Advocates: Travel ban opponents say public must raise its voice


With the U.S. Supreme Court upholding President Donald Trump’s travel ban, the ACLU of Indiana said the fight to overturn the executive order that prohibits certain immigrants from entering the United States must now move from the courtroom to the grassroots.

Jane Henegar, executive director of the American Civil Liberties Union of Indiana, encouraged members of the public to tell their congressional delegation and other elected officials that they do not agree with the Supreme Court’s decision. She pointed out the travel ban upheld by the Supreme Court was the third iteration of an order which was previously broader and “more blatantly discriminatory.” But through the public outcry and the courts, the administration retrenched.

“It’s only by pushing back, by letting people know … that if (the President) acts either rhetorically or in an action contrary to our Constitution, then we’ll act,” Henegar said. “All we have in the war of words is higher, better words and those thankfully are the words that govern our country in the Constitution.”

Henegar spoke June 27 at a press conference in Indianapolis a day after the Supreme Court issued its 5-4 decision in Trump v. Hawaii. She was joined by Gavin Rose, senior staff attorney at the ACLU of Indiana, Sara Hindi, community engagement coordinator at Exodus Refugee Immigration Inc., and Aliya Amin, executive director of The Muslim Alliance of Indiana.

Although the ruling overturned a preliminary injunction that prevented the government from enforcing the ban while the litigation continued, Rose sees little hope for a challengers’ victory in court. The majority ruled presidents have discretion over immigration and foreign affairs and was convinced by the Trump administration’s assertion that there was a nondiscriminatory reason for the ban.

Lower courts that ruled against the travel bans and Justice Sonia Sotomayor, in her dissent, pointed to Trump tweets and statements as evidence that his true intent was not to keep the country safe and secure but to specifically prohibit Muslims from settling in America. The other courts’ action of looking to the president’s campaign speeches and social media postings when making their rulings raised some eyebrows, but Rose does not believe the majority opinion bars such examination in future disputes.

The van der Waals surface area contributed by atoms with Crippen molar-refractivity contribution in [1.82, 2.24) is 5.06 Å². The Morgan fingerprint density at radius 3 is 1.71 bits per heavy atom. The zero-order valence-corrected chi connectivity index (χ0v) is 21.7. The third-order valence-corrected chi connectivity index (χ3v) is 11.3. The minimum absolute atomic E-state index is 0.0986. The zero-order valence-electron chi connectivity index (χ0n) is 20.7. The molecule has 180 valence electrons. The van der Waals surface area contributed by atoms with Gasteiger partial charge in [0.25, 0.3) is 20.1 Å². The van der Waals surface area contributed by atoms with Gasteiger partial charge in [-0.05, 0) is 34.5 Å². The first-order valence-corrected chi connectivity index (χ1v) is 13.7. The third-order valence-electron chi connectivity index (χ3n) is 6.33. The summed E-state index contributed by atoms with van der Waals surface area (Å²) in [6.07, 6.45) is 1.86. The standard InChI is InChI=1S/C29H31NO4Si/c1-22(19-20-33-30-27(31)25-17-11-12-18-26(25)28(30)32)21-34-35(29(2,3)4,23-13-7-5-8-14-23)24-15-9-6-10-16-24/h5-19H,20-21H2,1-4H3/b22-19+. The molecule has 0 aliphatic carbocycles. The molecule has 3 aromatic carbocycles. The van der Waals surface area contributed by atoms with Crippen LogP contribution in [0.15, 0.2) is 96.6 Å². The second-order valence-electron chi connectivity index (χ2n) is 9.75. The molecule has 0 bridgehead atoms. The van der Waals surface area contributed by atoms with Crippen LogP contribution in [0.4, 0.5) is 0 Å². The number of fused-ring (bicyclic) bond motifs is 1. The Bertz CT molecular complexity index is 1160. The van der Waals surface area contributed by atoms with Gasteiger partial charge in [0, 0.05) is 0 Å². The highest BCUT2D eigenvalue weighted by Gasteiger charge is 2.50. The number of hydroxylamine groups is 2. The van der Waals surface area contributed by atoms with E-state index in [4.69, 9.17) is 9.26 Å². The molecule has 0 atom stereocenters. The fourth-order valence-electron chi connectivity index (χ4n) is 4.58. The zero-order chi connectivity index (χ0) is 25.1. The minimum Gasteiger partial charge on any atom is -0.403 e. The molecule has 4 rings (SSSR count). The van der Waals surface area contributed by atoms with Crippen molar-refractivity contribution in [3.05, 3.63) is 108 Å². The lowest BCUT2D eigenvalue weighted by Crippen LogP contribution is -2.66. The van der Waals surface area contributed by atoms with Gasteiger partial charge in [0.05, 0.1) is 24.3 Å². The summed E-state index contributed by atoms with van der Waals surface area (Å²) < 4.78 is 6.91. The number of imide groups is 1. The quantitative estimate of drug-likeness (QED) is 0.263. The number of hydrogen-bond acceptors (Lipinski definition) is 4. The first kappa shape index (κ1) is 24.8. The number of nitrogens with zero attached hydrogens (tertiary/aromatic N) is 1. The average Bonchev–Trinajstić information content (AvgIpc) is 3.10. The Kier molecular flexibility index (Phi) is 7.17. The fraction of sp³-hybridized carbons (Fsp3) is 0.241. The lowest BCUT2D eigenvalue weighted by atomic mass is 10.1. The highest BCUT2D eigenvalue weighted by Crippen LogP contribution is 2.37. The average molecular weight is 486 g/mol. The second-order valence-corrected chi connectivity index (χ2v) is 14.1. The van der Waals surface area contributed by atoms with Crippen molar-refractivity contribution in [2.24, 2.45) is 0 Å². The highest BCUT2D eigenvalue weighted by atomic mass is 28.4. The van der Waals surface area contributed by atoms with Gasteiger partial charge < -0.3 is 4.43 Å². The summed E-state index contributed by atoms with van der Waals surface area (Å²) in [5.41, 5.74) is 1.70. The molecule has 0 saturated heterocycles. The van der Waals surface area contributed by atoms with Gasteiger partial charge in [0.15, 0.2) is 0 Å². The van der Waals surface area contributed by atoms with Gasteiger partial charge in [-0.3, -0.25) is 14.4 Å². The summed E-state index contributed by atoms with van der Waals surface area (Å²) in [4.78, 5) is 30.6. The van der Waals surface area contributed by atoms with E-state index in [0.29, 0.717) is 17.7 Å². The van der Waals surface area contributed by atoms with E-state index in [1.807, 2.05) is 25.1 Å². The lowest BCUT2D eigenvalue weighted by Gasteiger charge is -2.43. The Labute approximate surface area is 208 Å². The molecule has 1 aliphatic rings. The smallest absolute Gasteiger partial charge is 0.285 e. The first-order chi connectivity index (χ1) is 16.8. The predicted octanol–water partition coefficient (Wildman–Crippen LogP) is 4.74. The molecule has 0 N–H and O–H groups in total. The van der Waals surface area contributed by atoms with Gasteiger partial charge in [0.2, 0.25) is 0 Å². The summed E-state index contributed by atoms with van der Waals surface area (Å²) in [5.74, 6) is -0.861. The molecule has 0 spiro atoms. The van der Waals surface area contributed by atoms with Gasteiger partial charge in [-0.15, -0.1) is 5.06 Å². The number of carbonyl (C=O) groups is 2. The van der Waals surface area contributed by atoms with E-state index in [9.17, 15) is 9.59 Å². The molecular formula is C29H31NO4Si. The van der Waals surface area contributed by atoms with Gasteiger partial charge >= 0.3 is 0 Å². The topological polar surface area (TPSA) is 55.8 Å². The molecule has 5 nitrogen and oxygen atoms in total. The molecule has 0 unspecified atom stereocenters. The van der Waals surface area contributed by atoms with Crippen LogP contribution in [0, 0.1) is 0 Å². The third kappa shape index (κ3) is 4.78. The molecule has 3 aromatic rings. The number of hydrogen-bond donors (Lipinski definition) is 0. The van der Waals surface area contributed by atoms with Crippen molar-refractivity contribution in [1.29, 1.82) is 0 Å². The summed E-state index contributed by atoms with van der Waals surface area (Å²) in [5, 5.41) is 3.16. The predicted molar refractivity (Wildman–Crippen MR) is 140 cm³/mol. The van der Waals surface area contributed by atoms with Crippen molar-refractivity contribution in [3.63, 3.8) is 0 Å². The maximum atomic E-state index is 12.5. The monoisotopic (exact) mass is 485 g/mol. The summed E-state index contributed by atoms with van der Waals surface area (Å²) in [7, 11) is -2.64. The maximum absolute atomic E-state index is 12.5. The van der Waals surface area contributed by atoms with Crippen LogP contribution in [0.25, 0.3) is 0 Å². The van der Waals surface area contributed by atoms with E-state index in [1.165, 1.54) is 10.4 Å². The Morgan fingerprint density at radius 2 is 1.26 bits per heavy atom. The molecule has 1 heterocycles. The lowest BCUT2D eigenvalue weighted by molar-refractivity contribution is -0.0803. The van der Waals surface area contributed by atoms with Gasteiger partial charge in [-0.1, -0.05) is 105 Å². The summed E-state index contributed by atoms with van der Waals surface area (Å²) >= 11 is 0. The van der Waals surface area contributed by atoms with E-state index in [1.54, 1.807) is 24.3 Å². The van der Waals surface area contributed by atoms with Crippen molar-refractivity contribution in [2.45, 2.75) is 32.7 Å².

“I don’t think it stands for the proposition that the President can never be held to account for what he says,” Rose said. “There are any number of other issues where he takes to (Twitter) first and I don’t think anything in the Court’s decision says that’s going to be ignored on other issues.”

Hindi and Amin said refugees who have been resettled in Indianapolis have been welcomed into the community and are becoming self-sufficient. However, Amin said reports about acts of hate have been increasing, which correlate to the anti-immigrant rhetoric coming from the White House.

In addition to its words, the Trump administration also has been closing America’s borders. Hindi said the number of refugees allowed into the United States has been capped at 45,000 for fiscal year 2018 which ends Sept. 30, 2018. Not only is that the lowest cap in history, but the actual number of refugees accepted will probably be considerably lower, since only 20,000 are expected to be welcomed.

“People do not choose to become refugees, but the United States can choose to welcome them,” Hindi said. “Instead during the largest refugee crisis in global history with over 68.5 million displaced people, the United States has chosen to shut its doors on the most vulnerable population.”

The administration’s actions have split families and created uncertainty among refugees in Indiana, Hindi said. Some had their flights to the United States cancelled when the first travel ban was put in place and now many are wondering whether their spouses, parents or siblings will be able to get here.

Rose found a bright spot in the Supreme Court’s decision. Specifically, the majority included a “long overdue repudiation” of Korematsu v. U.S., 323 U.S. 214 (1944) which upheld the detention of Japanese-Americans during World War II.

“While certainly disappointing and not altogether surprising, I think it is important to note that (the Trump v. Hawaii) decision condones neither religious discrimination nor the president’s rhetoric concerning this particular issue,” Rose said.•

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